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Yes. I would say we’ve been consistent from sales improvements from what we had before. Again, that is again being driven by the new rules in the state of Texas. The only area, I would say, that is lagging a bit behind and has nothing to do with anything else, that is Houston. And as you know, Houston is not only getting hit by the negative impact of COVID-19, but also in the oil and gas industry. But other than that, no, we’ve seen consistent line starting at lunchtime, 7 days a week, regarding our alcoholic beverage promotions as well as — again, these are new guests and they’re having our food and enjoying our foods and coming back again that in the past might have just driven away by us.

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Nicole Miller Regan, Piper Sandler & Co., Research Division – MD & Senior Research Analyst [6]

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Okay. Very, very helpful. Last question. I mean, I was just kind of thinking back to the beginning of this story, maybe as a public company. And it was always the unit level economics were strong, and that was the basic premise. And there’s a home-court advantage for each brand. So could you talk somehow and let us understand core versus noncore or by vintage or top-tier versus bottom tier? Or are literally these comp trends in the performance across both concepts across every single location? I would love to just understand some pushes and pulls there.

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Richard C. Stockinger, Fiesta Restaurant Group, Inc. – CEO, President & Director [7]

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Sure. The sales trends right now per portfolio is pretty much consistent. So it’s not just core being down or rental being down, it’s much pretty across the board. And again, as you know, because of the yearly leases’ difference, the profitability margins are much higher here in core than they are outside of core portfolio. And at Taco, I would say, again, I think here in — and I am assuming this, with the increase in the alcoholic beverages and the guests that are coming in now are different than in the past, we believe the margin enhancement is a great possibility, even more than we had said in the last quarter. We’ve taken actions regarding food costs that are — lowering the value of the food cost. We’ve now got the latest schedules on significantly. So again, for Taco, San Antonio is doing well, Houston is hurting a little bit, like I said before, and Dallas is showing the most improvement.

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Operator [8]

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(Operator Instructions) We will now take our next question from Brian Vaccaro from Raymond James.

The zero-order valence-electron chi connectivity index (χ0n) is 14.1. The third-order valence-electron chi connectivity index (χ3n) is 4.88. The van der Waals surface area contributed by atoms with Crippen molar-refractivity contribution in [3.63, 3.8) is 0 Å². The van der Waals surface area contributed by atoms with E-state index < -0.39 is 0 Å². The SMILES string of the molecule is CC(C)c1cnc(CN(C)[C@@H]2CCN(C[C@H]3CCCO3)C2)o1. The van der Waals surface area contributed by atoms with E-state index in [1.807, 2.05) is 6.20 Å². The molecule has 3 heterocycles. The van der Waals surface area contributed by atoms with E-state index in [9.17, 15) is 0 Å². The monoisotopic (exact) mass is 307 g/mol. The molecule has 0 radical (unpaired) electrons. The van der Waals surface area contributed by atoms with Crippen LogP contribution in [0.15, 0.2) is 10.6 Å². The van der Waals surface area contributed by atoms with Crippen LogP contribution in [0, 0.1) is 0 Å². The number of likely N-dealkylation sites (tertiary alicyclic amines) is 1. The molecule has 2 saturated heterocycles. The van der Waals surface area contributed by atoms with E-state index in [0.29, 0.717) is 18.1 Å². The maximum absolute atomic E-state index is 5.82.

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Brian M. Vaccaro, Raymond James & Associates, Inc., Research Division – VP [9]

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I wanted to start on the sales performance at Pollo, if we could. And Q1 seemed to play out about as expected, but it seemed that April worsened maybe a bit before starting to recover and it seems to be lagging the broader industry recovery we’re seeing. So I’m just curious to get your perspective on what may have driven that, maybe something regional or macro specific in South Florida or something else that’s worth highlighting.

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Richard C. Stockinger, Fiesta Restaurant Group, Inc. – CEO, President & Director [10]

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Yes. Great question. At Pollo, versus BlackBox, we’re pretty much right there and joined within our market. We’ve been not doing as well as the quick-service is doing. Keep in mind, in South Florida, before this happened, 25% of the people in and around the bay were living at the poverty level or below. I’d be afraid to ask you what it is right now. So that’s why we’re pushing hard on the lower-cost, lower-priced promotions. We’re pushing hard on things like the pantry, which we’ve just introduced. But these prices are lower than the local grocery stores. So I would say we are not doing worse than local competitors in that [class]. We’re not doing as well with the quick service. And one area also, keep in mind, our menu is a lot different than quick service. So quick service is much more handheld, and we do not. So without the dining room, we’ve lost a lot of those people that are coming in for the platters at Pollo. And we expect as the dining room restrictions start to be removed or lessened, those people will come back.